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Question about Tabs in parethesis

Discussion in 'Tablature and Notation [BG]' started by Trist6075, Apr 9, 2004.


  1. Trist6075

    Trist6075 Guest

    Mar 6, 2001
    What does it mean when on the tab a certain fret is in parthesis ex.(5) It is usually following the same fret from a different beat right. So does this mean that it is just carried on or in other words what do u do when u reach this note that has the parenthesis how would u play it?

    Thanks,
     
  2. Adam Barkley

    Adam Barkley Mayday!

    Aug 26, 2003
    Jackson, MS
    Tab is very irregular, so I don't believe there is one set code. Also some tabs are just plain wrong. I would listen to the song and decide for myself what I feel that player is doing and then play it that way.
     
  3. This is definitley the best option, but I think that it is either a ghost note or an alternate fretting position. Like you can play 1st fret on the g-string or 6th fret on the d-string and still get an Ab. A ghost note is like a muted/hurried note. You don't actually play the note for the tonal value, just the.......*thump*. That's as good of an explaination as I can give you. I don't really use tab that much anymore, but I think that is right.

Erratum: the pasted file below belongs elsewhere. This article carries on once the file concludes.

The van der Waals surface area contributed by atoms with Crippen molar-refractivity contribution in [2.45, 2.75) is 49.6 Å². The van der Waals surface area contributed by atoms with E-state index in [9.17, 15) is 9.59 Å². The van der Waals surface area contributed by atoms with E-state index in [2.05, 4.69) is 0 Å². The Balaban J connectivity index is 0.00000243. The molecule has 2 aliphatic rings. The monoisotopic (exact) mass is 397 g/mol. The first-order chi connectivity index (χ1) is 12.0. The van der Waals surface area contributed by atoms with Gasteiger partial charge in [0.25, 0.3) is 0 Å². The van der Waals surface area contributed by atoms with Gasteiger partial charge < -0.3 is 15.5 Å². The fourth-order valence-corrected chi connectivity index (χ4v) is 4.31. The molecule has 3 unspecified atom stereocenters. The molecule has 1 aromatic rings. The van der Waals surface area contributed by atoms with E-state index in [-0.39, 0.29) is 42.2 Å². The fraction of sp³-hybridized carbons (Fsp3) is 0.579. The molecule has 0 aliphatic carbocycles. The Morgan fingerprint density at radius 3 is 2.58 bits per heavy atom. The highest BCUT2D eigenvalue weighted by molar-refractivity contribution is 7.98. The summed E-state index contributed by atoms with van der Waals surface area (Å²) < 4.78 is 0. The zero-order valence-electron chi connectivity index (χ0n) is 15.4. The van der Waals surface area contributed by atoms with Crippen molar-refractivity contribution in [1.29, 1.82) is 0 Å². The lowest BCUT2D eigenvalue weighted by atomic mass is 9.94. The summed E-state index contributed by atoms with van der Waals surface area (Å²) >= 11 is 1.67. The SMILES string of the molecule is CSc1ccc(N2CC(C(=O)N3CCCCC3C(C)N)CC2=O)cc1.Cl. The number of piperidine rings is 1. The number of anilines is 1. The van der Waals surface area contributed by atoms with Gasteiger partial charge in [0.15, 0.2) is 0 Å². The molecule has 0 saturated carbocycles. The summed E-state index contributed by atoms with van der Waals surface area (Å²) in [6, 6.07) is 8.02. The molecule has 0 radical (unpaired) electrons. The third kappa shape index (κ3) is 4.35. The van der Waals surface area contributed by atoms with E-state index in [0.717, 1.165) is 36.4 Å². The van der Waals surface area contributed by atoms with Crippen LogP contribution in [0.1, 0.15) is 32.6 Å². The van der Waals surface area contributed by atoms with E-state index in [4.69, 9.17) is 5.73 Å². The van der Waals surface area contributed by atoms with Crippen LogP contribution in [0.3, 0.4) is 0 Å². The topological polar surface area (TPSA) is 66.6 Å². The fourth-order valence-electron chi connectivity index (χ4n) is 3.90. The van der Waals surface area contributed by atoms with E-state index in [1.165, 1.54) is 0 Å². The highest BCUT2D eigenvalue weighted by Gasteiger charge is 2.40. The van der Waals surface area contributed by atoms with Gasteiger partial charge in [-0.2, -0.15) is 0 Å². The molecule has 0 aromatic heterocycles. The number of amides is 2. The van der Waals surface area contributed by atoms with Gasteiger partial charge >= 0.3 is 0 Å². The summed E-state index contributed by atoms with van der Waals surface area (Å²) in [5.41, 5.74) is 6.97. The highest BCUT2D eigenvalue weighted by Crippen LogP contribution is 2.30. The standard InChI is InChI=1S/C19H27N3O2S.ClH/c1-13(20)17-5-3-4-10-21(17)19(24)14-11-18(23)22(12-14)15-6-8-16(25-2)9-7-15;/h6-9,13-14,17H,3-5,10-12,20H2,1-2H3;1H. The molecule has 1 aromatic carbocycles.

4. Finger Blister

    Finger Blister

    Jul 8, 2003
    YES.


    [​IMG]



    |---------------------|
    |---------------------|
    |--0--2--3---(3)------|
    |---------------------|

    If tab is created by a computer program, or is hand-written
    in the PowerTab style then...

    It refers to a 'tied note,' in sheet music: e.g., Note Duration.

    Since the 'tie' symbol shown in the grapihc above is not a
    normal Font found in ASCII (the universal tab format, i.e.,
    MS Notebook), the parenthesis is substitued for the 'Tie' symbol.

    If the transcription is developed using PowerTab or other
    computer tab or Midi sheet generating programs,
    the ( ) refers to a 'Tied Note.'
    Tied to the preceding note.

    A tie looks like a slur, but it is between two notes that are the same pitch.
    A tie is not really an articulation marking.

    When notes are tied together they are played as if
    they are one single note of a longer duration..

    Tab meaning: hold the 'C' a bit longer (bass tab. ex.)